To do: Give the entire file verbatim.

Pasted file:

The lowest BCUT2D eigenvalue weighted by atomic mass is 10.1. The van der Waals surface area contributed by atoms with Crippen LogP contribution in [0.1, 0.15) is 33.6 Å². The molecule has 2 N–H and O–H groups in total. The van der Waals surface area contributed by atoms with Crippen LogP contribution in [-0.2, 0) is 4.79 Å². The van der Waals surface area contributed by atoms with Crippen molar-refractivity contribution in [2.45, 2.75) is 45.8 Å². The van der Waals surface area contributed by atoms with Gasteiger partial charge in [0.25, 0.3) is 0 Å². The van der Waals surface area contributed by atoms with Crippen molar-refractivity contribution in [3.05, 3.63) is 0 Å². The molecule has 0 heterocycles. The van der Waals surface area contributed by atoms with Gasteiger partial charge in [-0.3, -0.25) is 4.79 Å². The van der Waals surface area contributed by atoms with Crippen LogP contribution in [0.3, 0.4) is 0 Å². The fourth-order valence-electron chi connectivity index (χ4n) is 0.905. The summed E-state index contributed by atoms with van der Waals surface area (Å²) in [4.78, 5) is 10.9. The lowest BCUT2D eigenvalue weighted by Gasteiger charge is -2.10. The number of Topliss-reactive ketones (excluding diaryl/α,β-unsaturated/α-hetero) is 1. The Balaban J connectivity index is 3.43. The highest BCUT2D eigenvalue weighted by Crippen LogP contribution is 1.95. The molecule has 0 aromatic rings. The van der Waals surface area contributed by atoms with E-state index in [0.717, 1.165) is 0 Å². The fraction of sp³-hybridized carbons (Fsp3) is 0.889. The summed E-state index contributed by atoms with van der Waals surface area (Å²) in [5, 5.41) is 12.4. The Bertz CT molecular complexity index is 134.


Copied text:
The lowest BCUT2D eigenvalue weighted by atomic mass is 10.1. The van der Waals surface area contributed by atoms with Crippen LogP contribution in [0.1, 0.15) is 33.6 Å². The molecule has 2 N–H and O–H groups in total. The van der Waals surface area contributed by atoms with Crippen LogP contribution in [-0.2, 0) is 4.79 Å². The van der Waals surface area contributed by atoms with Crippen molar-refractivity contribution in [2.45, 2.75) is 45.8 Å². The van der Waals surface area contributed by atoms with Gasteiger partial charge in [0.25, 0.3) is 0 Å². The van der Waals surface area contributed by atoms with Crippen molar-refractivity contribution in [3.05, 3.63) is 0 Å². The molecule has 0 heterocycles. The van der Waals surface area contributed by atoms with Gasteiger partial charge in [-0.3, -0.25) is 4.79 Å². The van der Waals surface area contributed by atoms with Crippen LogP contribution in [0.3, 0.4) is 0 Å². The fourth-order valence-electron chi connectivity index (χ4n) is 0.905. The summed E-state index contributed by atoms with van der Waals surface area (Å²) in [4.78, 5) is 10.9. The lowest BCUT2D eigenvalue weighted by Gasteiger charge is -2.10. The number of Topliss-reactive ketones (excluding diaryl/α,β-unsaturated/α-hetero) is 1. The Balaban J connectivity index is 3.43. The highest BCUT2D eigenvalue weighted by Crippen LogP contribution is 1.95. The molecule has 0 aromatic rings. The van der Waals surface area contributed by atoms with E-state index in [0.717, 1.165) is 0 Å². The fraction of sp³-hybridized carbons (Fsp3) is 0.889. The summed E-state index contributed by atoms with van der Waals surface area (Å²) in [5, 5.41) is 12.4. The Bertz CT molecular complexity index is 134.